14 Elementary School Kids Hospitalized After Accidentally Eating Marijuana Gummies

Chris Mottram 8 Feb 2019

Eating pot gummies is perfectly fine for parents who qualify for medical marijuana, but not so much for young kids.

Kids Ate Pot Gummies

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Children between the ages of 5 and 9 at an elementary school in Cleveland, Ohio unknowingly ate marijuana gummies, and it didn't end well. Fourteen kids ingested them, and nine ended up going to the hospital.

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Strange Wrapper

The discovery was made by a school worker after kids complained of feeling sick during lunch. She noticed they had eaten something from a strange looking wrapper.

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Mother Arrested

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The gummies were handed out by a five-year-old boy who said he got them from home. The boy's mother was later arrested for child endangerment.

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Not Acting Right

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A mother of one of the girls who ate the gummies said her daughter complained of her throat hurting and she was clearly not acting like herself.

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School's Statement

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In a statement, the school district said:

Although we have not yet received a report on the suspicious candy, the principal used the opportunity to remind parents and caregivers of the importance of keeping medicines and other items that may be harmful to children locked up to ensure the safety of all students.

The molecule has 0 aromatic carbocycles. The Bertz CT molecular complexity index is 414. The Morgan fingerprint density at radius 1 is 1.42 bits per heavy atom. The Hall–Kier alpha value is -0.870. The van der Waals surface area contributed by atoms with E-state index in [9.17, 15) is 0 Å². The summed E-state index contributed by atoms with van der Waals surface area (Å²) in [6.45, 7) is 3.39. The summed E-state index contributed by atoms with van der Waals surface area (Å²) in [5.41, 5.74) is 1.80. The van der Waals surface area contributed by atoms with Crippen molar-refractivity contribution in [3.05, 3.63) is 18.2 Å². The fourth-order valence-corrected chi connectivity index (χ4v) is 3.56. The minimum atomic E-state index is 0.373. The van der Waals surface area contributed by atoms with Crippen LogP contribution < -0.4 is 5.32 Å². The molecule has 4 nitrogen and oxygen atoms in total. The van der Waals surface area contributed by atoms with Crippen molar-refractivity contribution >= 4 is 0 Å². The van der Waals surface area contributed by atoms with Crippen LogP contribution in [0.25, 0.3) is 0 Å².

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Medical Marijuana

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Several forms of medical marijuana are legal in Ohio, although recreational marijuana remains against the law. So it would seem the mother of the boy who brought the gummies had some kind of medical qualification.

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Danger to Kids

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The Children's Hospital of Colorado says that edibles pose the biggest threat to children:

"The most common overdose incidents in children occur when the drug has been combined with food in an 'edible' form of marijuana. This is because marijuana ingested in this manner can have a stronger and prolonged effect, especially in children under the age of 12."

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What to Do

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If your child does consume marijuana, health professionals urge parents to seek medical help immediately if the child loses consciousness or has trouble breathing. If they seem relatively fine, then just keep them in a safe place until the symptoms subside.

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Not the First Time

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In Florida last year, five middle school students ended up in the hospital after eating THC-laced candy. There was a similar incident in 2016 at an Illinois school.

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Gummy Bears